Life is a Laughing Matter

Photo: State Library of New South Wales
Photo: State Library of New South Wales

It shot up at a 90 degree angle. After 3 or 4 inches, it banked hard and raced back—paying little mind to the bald crater it could no longer mask. This Brylcreem-dependent pompadour was a curious thing; it served as my introduction to an equally curious man.

Gene and I never really “clicked.” I was young, somewhat abrasive, and my humor favored the absurd. This left Gene ill at ease. For the next five years, he’d find amusement in teasing me about how he loved steak (I didn’t eat meat, then). I, on the other hand, took enormous pleasure in offering him a hug. This left him flustered and sometimes angry.

One day, Matt (our IT guy) called me into his office. He wanted to show some VNC software he had been testing—something rather novel, at the time. It would allow him to log in to company machines remotely, when issues arose. At some point in our talk, we found ourselves connecting to Gene’s computer.

(This seemed like a delightful opportunity.)

We first opened a folder and closed it. No reaction. We then pushed things further, randomly resizing images he was scanning, and forcing them to open/close without him prompting such actions. After a while, Gene piped up, “Uhh… Matt… I think my machine has gremlins or something. Can you take a look?”

As the newspaper’s tech, it was Matt’s job to make these things run smoothly, so, he made his way to Gene’s machine. Upon his arrival, it (surprisingly) resumed normal behavior. I tried—not so successfully—to mask my laughter, as Matt stood patiently beside Gene, waiting for the computer to show another sign of this strange bug.

Finally, my fellow prankster made his way back to his office. We sat quietly for a while, in an effort to maintain the jig, and then resumed our shenanigans.

For the next hour, the game continued, with Gene little the wiser. To his credit, computers were somewhat foreign to him, which likely made the notion of a remote session almost inconceivable. Still, I thought we were throwing him a bone, when we opened a plain text document and started to type (and repeat) the words, “All work and no play makes Jack a dull boy.” Alas, no.

Finally, we fessed up to our prank. Gene was confused by the whole matter and returned to his station. Most everyone else found it quite funny.

My role with this company was so tedious that I rarely gave times like this much thought. I wanted to move on, do more exciting things, and take on a position that challenged me more. This left me treating my time there like a layover, instead of seeing it as a significant part of my life.

Last week, Matt was caught in a freak accident. His car collided with a semi, killing him, his wife, sister, and his two teenaged children.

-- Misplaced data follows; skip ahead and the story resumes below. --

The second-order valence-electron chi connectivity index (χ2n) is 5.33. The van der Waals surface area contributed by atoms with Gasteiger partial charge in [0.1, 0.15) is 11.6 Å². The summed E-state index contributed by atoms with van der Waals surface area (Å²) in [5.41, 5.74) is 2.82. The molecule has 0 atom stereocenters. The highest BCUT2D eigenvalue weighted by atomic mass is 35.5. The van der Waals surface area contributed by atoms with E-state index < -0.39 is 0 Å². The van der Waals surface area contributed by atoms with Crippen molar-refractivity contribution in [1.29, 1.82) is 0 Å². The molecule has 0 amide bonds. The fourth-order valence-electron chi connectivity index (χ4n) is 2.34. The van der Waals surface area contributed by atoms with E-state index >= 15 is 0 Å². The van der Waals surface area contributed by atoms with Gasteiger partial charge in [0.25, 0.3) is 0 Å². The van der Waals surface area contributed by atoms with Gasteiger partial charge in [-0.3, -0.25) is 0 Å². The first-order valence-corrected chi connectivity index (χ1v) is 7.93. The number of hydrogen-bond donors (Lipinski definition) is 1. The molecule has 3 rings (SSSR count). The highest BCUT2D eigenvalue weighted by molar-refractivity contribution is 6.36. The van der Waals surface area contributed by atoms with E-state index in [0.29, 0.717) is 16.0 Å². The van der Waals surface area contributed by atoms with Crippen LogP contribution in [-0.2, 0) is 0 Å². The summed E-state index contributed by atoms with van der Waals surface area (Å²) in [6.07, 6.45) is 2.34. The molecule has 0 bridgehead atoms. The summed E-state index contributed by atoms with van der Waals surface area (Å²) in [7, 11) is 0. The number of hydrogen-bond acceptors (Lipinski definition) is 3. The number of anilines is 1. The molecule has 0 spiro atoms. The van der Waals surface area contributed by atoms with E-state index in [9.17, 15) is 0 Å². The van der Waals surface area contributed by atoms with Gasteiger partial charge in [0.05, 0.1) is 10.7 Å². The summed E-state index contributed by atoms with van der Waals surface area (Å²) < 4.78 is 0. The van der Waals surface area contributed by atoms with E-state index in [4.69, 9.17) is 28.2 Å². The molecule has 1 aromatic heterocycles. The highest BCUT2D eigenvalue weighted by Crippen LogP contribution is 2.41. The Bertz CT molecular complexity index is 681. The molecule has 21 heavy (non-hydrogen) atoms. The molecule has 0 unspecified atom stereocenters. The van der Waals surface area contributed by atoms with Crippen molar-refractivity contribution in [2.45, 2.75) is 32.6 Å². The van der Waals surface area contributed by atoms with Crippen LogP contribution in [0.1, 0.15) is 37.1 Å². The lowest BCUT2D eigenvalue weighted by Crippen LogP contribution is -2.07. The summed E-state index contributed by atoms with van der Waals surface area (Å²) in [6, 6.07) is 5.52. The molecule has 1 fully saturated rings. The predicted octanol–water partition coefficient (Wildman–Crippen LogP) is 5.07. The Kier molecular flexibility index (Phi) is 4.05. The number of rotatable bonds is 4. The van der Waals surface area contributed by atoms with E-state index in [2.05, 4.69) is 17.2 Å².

Your life is not a dress rehearsal. The moments you have are exactly what they are. You cannot script, edit, or revisit them. The only chance you have of living a full life is to appreciate experiences for what they are.

Sometimes, this means enjoying a good joke with a friend.


    1. Thanks, Matt!

      The part that I failed to add to this story, was what happened about an hour later. One of our co-workers leapt up from her seat and shouted, “Eric, stop screwing with my computer!” This was particularly funny… given that we hadn’t done anything at all to it.

  1. “Stop screwing…” that must have been Gail. Fantastic memory, well told, with a great lesson for all of us.

  2. A joyous memory results from a profound loss. There is joy where there is pain we just have to be open to it. It’s quality moments in life which make difficult times easier to take. God Bless Matt and his family.

    On a lighter note. My most memorable work prank was sending our busgirl to the fish monger across the road to get 5lbs of Spank. A few moments later 70 year old Vigo, the owner called me wanting to know if she meant skate or if I was playing a joke. So he just said he sold out! This young lady came running back to the restaurant and was so red when she saw us all laughing. But she joined in the laughter with us. 15 years later this young lady is a great friend and incredibly still loves to talking about this!

    You are right we must enjoy what we have in this moment while we are here.


  3. There’s that thing about forests and trees. And hindsight.

    You could tell that to your younger self, but if he was anything like my younger self, he probably couldn’t hear it. That’s the tough part. Experience gives us perspective, but it can so often be accompanied by regret.

    Is it enough to have gained the wisdom to fully appreciate those great moments now? I don’t know. But I think it’s better than the alternative.

    As office pranks go, that was brilliant. Sounds like Matt knew how to live it like he meant it.

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